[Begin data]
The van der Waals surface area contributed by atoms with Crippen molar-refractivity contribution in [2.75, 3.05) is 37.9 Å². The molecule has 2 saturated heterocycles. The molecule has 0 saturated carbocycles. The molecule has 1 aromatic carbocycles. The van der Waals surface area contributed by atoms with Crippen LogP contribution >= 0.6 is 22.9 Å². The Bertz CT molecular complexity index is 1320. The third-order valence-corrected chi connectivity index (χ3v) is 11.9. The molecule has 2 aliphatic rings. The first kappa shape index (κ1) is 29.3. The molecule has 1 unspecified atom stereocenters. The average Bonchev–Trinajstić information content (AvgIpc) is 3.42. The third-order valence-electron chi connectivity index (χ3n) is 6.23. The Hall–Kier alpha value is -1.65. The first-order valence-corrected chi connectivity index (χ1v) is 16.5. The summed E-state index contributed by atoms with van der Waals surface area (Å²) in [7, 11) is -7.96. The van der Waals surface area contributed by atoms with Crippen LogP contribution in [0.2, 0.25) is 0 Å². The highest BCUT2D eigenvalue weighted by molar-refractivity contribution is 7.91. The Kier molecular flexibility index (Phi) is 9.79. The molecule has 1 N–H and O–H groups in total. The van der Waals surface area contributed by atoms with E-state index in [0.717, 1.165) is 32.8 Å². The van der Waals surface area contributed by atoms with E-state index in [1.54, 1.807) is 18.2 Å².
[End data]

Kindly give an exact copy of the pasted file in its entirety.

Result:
The van der Waals surface area contributed by atoms with Crippen molar-refractivity contribution in [2.75, 3.05) is 37.9 Å². The molecule has 2 saturated heterocycles. The molecule has 0 saturated carbocycles. The molecule has 1 aromatic carbocycles. The van der Waals surface area contributed by atoms with Crippen LogP contribution >= 0.6 is 22.9 Å². The Bertz CT molecular complexity index is 1320. The third-order valence-corrected chi connectivity index (χ3v) is 11.9. The molecule has 2 aliphatic rings. The first kappa shape index (κ1) is 29.3. The molecule has 1 unspecified atom stereocenters. The average Bonchev–Trinajstić information content (AvgIpc) is 3.42. The third-order valence-electron chi connectivity index (χ3n) is 6.23. The Hall–Kier alpha value is -1.65. The first-order valence-corrected chi connectivity index (χ1v) is 16.5. The summed E-state index contributed by atoms with van der Waals surface area (Å²) in [7, 11) is -7.96. The van der Waals surface area contributed by atoms with Crippen LogP contribution in [0.2, 0.25) is 0 Å². The highest BCUT2D eigenvalue weighted by molar-refractivity contribution is 7.91. The Kier molecular flexibility index (Phi) is 9.79. The molecule has 1 N–H and O–H groups in total. The van der Waals surface area contributed by atoms with E-state index in [0.717, 1.165) is 32.8 Å². The van der Waals surface area contributed by atoms with E-state index in [1.54, 1.807) is 18.2 Å².